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'Confused' French woman tries to cross Metro tracks (VIDEO)

Thursday - 7/19/2012, 12:16pm  ET

MetroWoman.jpg
''If you can believe it, it seemed like an honest mistake,'' Voss tells WTOP in an email. (Photo courtesy Twitter/Jen Voss)

Paul D. Shinkman, wtop.com

WASHINGTON - Riders at Metro Center were surprised to find a reportedly confused woman standing on the median between two tracks on Wednesday night, according to eyewitnesses.

The woman, dressed in black and carrying a red bag, appeared to try to cross over both sets of Red Line tracks between 9:15 p.m. and 9:30 p.m. Wednesday night before stopping on the center barrier. She appeared "lost, almost confused," says Jen Voss, who tweeted a picture of the incident.

Metro reports the 37-year-old woman is French, does not speak English and was trying to cross from the Shady Grove side to the Glenmont side of the tracks.

"If you can believe it, it seemed like an honest mistake," Voss tells WTOP in an email.

Others tried to help, but there wasn't much they could do, says Voss. Fellow riders tried to lure her back to the platform, concerned about the threat of electrocution.

Metro staff stopped the trains and shut off the electricity, before Metro Transit Police officers removed her from the median.

"I don't think she understood the risk she put herself in," says Metro spokesman Dan Stessel. "She clearly doesn't understand how Metro operates."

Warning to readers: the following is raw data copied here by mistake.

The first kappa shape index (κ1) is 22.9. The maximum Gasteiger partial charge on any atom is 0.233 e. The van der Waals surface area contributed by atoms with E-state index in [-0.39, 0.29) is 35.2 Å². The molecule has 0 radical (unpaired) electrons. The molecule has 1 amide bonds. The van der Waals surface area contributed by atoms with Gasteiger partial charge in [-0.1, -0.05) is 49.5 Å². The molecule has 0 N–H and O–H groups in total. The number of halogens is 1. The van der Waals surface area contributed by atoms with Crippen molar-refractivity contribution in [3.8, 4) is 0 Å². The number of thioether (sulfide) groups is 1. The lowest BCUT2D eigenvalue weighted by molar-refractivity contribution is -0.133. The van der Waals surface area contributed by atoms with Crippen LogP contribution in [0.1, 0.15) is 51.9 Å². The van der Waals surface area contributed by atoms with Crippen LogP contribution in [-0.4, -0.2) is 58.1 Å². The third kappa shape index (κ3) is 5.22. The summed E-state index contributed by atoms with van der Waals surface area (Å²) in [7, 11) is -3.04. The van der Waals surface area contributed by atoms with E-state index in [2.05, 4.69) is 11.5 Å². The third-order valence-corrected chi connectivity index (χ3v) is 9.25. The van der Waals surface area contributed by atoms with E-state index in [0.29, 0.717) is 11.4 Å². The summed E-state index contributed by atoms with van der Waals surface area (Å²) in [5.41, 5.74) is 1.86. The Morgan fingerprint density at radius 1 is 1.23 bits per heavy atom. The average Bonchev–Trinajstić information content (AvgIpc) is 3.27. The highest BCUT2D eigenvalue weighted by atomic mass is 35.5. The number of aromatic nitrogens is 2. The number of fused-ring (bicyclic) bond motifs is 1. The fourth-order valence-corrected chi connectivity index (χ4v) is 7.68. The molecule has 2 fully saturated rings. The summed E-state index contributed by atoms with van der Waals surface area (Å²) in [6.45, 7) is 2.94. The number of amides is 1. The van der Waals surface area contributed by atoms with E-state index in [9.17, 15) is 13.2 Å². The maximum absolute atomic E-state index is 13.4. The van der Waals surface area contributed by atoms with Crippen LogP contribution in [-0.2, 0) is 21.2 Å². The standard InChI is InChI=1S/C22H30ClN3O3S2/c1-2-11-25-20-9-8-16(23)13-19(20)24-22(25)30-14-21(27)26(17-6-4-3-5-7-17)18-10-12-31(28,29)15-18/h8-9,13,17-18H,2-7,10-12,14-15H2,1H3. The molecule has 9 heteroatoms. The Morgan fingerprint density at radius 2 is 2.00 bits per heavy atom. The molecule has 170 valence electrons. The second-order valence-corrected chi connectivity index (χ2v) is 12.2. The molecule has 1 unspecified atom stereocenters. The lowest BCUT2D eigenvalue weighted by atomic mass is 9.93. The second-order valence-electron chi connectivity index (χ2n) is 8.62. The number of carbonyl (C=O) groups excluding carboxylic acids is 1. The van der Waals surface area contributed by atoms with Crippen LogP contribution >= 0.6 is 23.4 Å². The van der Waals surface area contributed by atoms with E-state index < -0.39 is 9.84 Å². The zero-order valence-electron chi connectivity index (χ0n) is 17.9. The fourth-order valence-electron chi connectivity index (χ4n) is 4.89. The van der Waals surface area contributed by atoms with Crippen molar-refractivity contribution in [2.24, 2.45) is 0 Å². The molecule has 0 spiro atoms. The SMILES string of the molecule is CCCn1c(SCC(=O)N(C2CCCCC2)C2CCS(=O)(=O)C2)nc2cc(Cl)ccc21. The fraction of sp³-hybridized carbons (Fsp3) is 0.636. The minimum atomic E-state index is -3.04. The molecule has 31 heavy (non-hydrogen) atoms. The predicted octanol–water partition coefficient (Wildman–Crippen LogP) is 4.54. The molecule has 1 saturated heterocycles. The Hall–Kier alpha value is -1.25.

The woman was not injured and there are no reports she is mentally handicapped, Stessel says.

The third rail is located immediately against the light grate on which the woman was standing. It is constantly live with the 750 volts it feeds to trains, says Stessel. The Red Line is Metro's busiest track.

"Needless to say, she is incredibly lucky," he says.

Anyone who witnesses another rider on or near the tracks should first contact the station manager, who can cut off power and alert trains to stop, says Stessel.

Riders who drop something on the tracks should never climb down themselves, he says. Station managers have special equipment that can retrieve dropped objects.

There have been moments when riders "heroically" come to the aid of other passengers who fell on the tracks and were in mortal danger, he says. That last- ditch effort should only be employed if there is no other option.

Transit police interviewed the woman and released her. She is not facing any charges.

A video of the incident shows the crowd clapping after the woman is safely brought back to the platform.

"Everyone reacted swiftly," says Voss.

H/T Unsuck D.C. Metro.

Follow Paul and WTOP on Twitter.

(Copyright 2012 by WTOP. All Rights Reserved.)